Thursday, March 5, 2009

Cooper's Sparkling Ale

Part of the fun of brewing beer is learning new techniques that make each batch better than the last. Since I'm still fairly new at this hobby, there are a lot of proven ideas out there that I have yet to try. One such idea is trying to reclaim the yeast from a bottle-conditioned beer for use in my own creation.

For those of you who don't know much about brewing, beer is traditionally made from just four ingredients: malted grain (usually barley), water, hops, and yeast. Each of those four ingredients plays a major part in how the beer tastes, though the grain and the hops are usually the parts that get the most attention. Yeast is often an afterthought to new brewers, as the differences between good strains are much more subtle than the differences in hop varieties. However, yeast is perhaps the most important part of the whole process. After all, without yeast, beer would just be non-alcoholic sugar-water.

Most commercial beers are brewed, fermented, carbonated, and then pasteurized before bottling. The result is a pretty decent beer designed to withstand some aging on the supermarket shelves. However, a few beers are "bottle-conditioned," meaning that they are not pasteurized, and that carbonation occurs naturally AFTER bottling. A by-product of this latter method is that live yeast cultures remain in the bottle with the beer. You can easily spot a bottle-conditioned beer by the prodigious amount of sediment in the bottom of each bottle.

As a home brewer, it's intriguing to be able to get my hands on the very same yeast that produces some of the world's best beers. For my next batch, I intend to try the Cooper's Sparkling Ale clone recipe in the latest issue of BYO, using yeast reclaimed from a real bottle of Cooper's. It'll be interesting to see how close my sixth batch of beer comes to tasting like the signature product from a 150-year-old brewery. I'll let you know how it turns out!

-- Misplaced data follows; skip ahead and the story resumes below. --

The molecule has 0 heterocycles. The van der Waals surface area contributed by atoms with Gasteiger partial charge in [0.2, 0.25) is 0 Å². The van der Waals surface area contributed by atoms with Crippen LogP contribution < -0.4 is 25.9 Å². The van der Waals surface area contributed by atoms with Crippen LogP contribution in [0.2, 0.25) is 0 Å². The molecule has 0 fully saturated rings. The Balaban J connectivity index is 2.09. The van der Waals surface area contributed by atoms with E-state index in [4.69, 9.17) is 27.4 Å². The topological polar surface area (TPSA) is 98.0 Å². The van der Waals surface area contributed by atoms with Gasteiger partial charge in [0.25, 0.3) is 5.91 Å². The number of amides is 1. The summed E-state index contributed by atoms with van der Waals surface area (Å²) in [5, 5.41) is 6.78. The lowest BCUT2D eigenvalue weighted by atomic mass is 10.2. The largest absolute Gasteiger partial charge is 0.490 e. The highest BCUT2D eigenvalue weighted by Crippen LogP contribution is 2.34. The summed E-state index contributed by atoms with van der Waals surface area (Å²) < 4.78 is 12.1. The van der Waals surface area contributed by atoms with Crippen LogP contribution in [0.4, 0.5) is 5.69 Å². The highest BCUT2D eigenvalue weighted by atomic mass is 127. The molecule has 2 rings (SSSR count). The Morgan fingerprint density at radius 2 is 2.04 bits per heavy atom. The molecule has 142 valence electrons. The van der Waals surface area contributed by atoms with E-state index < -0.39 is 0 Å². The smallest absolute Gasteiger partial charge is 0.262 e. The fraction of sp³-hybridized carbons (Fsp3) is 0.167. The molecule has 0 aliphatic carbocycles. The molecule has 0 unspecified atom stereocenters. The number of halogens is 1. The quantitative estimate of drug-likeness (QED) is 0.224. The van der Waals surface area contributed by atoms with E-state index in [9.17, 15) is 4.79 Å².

Pandora's Box Has Been Opened

My in-laws have always been very generous with their Christmas gifts, so this year, when they asked Kari and I for suggestions, we suggested the Netflix player from Roku. We love our Netflix subscription, and we liked the streaming video content a lot. What we didn't like was the ordeal of loading up VMWare Fusion, booting into Windows XP, and then still having to huddle around the 15" screen on my MacBook Pro in order to watch anything. The Roku box seemed like a great way to fully maximize our subscription.

Never ones to do something halfway, Kari's parents went above and beyond our request and got us the Samsung BD-P2550 Blu-Ray player that, with a firmware upgrade, doubles as a Netflix player. It integrated so seamlessly into our existing home theater equipment that streaming video from Netflix now seems no different than popping in a DVD (or Blu-Ray!) or queueing up something on the DVR.

But wait, that's not all! The extra bonus (beyond the ability to play Blu-Ray discs) that came with the player was an interface to play music from Pandora, which, until yesterday, had gone unused. I'd never used (or even heard of) Pandora before, but yesterday afternoon at work, I created a station to give me a change of pace from my iTunes library. All I can say is, wow! What an awesome service! I've already discovered three or four new bands to check out, plus I've learned a lot of interesting information about countless songs that I'd heard before.

For those of you who are unfamiliar with Pandora, it's an internet radio site that lets you create your own custom stations. You start off by entering a song, album, or artist, and then it uses something called the Music Genome Project to select and play songs similar to what you entered. The results for me thus far have been great enough that iTunes has been temporarily relegated to Podcast-only duty. If you haven't used Pandora before, you should totally go check it out!

The best part is that I no longer have to hook up my iPod or my laptop just to have music in the family room. Now I can just crank up the Pandora player and stream music to my heart's content.